AARC unleashes potential of Arctic region
Higher energy demand globally pushes oil and gas companies to venture into commercially unexplored regions for additional oil, gas and mineral resources. The Arctic Circle alone, according to an Ernst and Young study about Arctic resources, could account for as much as 20 per cent of the world's undiscovered oil and gas.
Specialising in technology development, design and testing of ice-class vessels, Aker Arctic Technology (AARC) opens the investment gateway to the Arctic region.
"We facilitate investment projects in the North by developing new solutions. We are an enabler of new investment opportunities," says Mikko Niini, AARC managing director.
With its in-house ice model-testing facility to verify the reliability of engineering solutions, AARC develops breakthrough technologies for stronger ships such as the azimuthing electric propulsion system. This is designed for double-acting ships, which operate stern-first when sailing on ice. It promotes power and fuel efficiency and optimises the bow of the ship for open-water performance.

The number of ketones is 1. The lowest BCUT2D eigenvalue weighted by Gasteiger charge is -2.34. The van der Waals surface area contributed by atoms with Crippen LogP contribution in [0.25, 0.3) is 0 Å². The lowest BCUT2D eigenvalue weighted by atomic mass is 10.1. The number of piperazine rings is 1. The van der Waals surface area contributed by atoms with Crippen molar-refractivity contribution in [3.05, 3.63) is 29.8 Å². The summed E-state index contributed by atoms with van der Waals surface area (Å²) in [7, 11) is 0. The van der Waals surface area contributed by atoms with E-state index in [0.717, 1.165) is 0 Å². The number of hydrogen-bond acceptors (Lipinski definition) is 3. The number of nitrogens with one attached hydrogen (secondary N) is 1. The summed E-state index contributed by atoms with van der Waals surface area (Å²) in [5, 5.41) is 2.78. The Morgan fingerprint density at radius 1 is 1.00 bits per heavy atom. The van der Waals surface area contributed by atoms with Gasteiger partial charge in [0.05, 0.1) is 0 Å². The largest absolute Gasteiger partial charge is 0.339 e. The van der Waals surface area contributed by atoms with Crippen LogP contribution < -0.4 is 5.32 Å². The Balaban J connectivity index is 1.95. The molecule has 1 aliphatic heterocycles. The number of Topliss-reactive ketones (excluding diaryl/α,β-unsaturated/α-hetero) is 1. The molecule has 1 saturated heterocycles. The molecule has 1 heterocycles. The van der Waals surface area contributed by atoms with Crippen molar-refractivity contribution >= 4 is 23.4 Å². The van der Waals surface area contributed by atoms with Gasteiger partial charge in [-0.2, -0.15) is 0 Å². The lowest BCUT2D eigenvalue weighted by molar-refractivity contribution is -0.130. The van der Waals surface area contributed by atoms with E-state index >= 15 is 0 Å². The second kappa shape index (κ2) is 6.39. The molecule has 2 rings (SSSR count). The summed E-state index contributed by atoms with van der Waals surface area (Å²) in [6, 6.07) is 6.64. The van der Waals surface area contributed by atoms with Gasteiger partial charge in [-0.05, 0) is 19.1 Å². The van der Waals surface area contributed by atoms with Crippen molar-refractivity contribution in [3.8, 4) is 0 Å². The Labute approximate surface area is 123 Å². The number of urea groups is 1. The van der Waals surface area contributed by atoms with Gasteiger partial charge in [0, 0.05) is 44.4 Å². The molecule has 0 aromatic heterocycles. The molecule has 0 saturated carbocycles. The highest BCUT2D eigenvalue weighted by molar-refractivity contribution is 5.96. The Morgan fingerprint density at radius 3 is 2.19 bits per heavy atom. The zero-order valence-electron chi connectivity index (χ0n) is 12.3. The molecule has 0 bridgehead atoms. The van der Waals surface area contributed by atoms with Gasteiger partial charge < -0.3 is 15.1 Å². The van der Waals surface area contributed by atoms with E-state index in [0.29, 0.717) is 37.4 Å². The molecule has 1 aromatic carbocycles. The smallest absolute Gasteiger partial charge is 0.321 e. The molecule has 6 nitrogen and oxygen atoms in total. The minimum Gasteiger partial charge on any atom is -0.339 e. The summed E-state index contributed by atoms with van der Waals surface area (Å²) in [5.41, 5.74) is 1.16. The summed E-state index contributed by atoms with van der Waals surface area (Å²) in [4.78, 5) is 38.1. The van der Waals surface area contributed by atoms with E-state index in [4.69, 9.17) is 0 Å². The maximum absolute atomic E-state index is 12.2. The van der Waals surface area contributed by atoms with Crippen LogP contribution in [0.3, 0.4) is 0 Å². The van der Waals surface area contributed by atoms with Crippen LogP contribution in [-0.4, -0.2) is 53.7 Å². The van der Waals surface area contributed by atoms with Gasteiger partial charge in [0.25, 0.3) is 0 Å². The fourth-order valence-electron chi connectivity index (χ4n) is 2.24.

AARC seeks collaboration with shipyards and shipping companies from Japan and South Korea to design new vessels that can further boost trade activity in the Arctic region.
Major oil and gas companies have come to rely on AARC's competencies. The company is instrumental in the exploration, treatment and liquefaction of the vast natural gas reserves in Yamal, Siberia. It is developing possible Arctic liquefied natural gas carriers for energy company Total and natural gas producer Novatek.
AARC is also advancing polar scientific research, particularly in countries with high energy demands such as China.
The company is working with various organisations in developing icebreaking research vessels. It is collaborating with the State Oceanic Administration China, Chinese Arctic and Antarctic Administration, and the Polar Research Institute of China to build a vessel for research exploration.
"If you want to be seriously involved in Arctic operations, you need AARC," Niini says.